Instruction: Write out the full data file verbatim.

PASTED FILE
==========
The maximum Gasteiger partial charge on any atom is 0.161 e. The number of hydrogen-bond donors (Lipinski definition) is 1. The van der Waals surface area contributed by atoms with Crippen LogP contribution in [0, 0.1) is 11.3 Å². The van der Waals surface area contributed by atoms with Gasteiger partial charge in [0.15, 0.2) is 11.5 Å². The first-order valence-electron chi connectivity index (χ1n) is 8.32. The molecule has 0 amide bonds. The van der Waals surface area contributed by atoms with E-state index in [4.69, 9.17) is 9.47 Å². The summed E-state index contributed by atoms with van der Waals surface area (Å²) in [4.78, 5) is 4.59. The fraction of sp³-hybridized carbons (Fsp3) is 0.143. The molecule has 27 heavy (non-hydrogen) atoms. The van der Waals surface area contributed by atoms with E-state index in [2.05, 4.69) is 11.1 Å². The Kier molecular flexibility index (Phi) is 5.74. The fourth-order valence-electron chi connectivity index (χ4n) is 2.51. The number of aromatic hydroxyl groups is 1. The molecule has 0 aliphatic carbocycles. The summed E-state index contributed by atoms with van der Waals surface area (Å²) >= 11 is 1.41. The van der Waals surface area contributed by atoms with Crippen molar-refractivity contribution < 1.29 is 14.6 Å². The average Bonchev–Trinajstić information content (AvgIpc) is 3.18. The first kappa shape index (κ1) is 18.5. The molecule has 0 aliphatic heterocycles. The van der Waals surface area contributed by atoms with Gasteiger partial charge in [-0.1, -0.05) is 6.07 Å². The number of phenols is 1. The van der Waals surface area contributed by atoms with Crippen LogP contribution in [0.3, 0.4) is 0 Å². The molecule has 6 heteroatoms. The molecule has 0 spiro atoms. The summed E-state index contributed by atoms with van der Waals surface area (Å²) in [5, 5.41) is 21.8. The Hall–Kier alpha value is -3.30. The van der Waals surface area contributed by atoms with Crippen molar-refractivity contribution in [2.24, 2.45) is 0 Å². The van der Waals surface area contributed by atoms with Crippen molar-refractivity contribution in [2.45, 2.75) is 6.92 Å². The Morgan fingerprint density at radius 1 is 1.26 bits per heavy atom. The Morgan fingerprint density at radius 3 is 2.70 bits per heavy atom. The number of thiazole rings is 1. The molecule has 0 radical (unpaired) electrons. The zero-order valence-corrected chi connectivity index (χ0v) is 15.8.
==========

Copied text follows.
The maximum Gasteiger partial charge on any atom is 0.161 e. The number of hydrogen-bond donors (Lipinski definition) is 1. The van der Waals surface area contributed by atoms with Crippen LogP contribution in [0, 0.1) is 11.3 Å². The van der Waals surface area contributed by atoms with Gasteiger partial charge in [0.15, 0.2) is 11.5 Å². The first-order valence-electron chi connectivity index (χ1n) is 8.32. The molecule has 0 amide bonds. The van der Waals surface area contributed by atoms with E-state index in [4.69, 9.17) is 9.47 Å². The summed E-state index contributed by atoms with van der Waals surface area (Å²) in [4.78, 5) is 4.59. The fraction of sp³-hybridized carbons (Fsp3) is 0.143. The molecule has 27 heavy (non-hydrogen) atoms. The van der Waals surface area contributed by atoms with E-state index in [2.05, 4.69) is 11.1 Å². The Kier molecular flexibility index (Phi) is 5.74. The fourth-order valence-electron chi connectivity index (χ4n) is 2.51. The number of aromatic hydroxyl groups is 1. The molecule has 0 aliphatic carbocycles. The summed E-state index contributed by atoms with van der Waals surface area (Å²) >= 11 is 1.41. The van der Waals surface area contributed by atoms with Crippen molar-refractivity contribution < 1.29 is 14.6 Å². The average Bonchev–Trinajstić information content (AvgIpc) is 3.18. The first kappa shape index (κ1) is 18.5. The molecule has 0 aliphatic heterocycles. The van der Waals surface area contributed by atoms with Gasteiger partial charge in [-0.1, -0.05) is 6.07 Å². The number of phenols is 1. The van der Waals surface area contributed by atoms with Crippen LogP contribution in [0.3, 0.4) is 0 Å². The molecule has 6 heteroatoms. The molecule has 0 spiro atoms. The summed E-state index contributed by atoms with van der Waals surface area (Å²) in [5, 5.41) is 21.8. The Hall–Kier alpha value is -3.30. The van der Waals surface area contributed by atoms with Crippen molar-refractivity contribution in [2.24, 2.45) is 0 Å². The van der Waals surface area contributed by atoms with Crippen molar-refractivity contribution in [2.45, 2.75) is 6.92 Å². The Morgan fingerprint density at radius 1 is 1.26 bits per heavy atom. The Morgan fingerprint density at radius 3 is 2.70 bits per heavy atom. The number of thiazole rings is 1. The molecule has 0 radical (unpaired) electrons. The zero-order valence-corrected chi connectivity index (χ0v) is 15.8.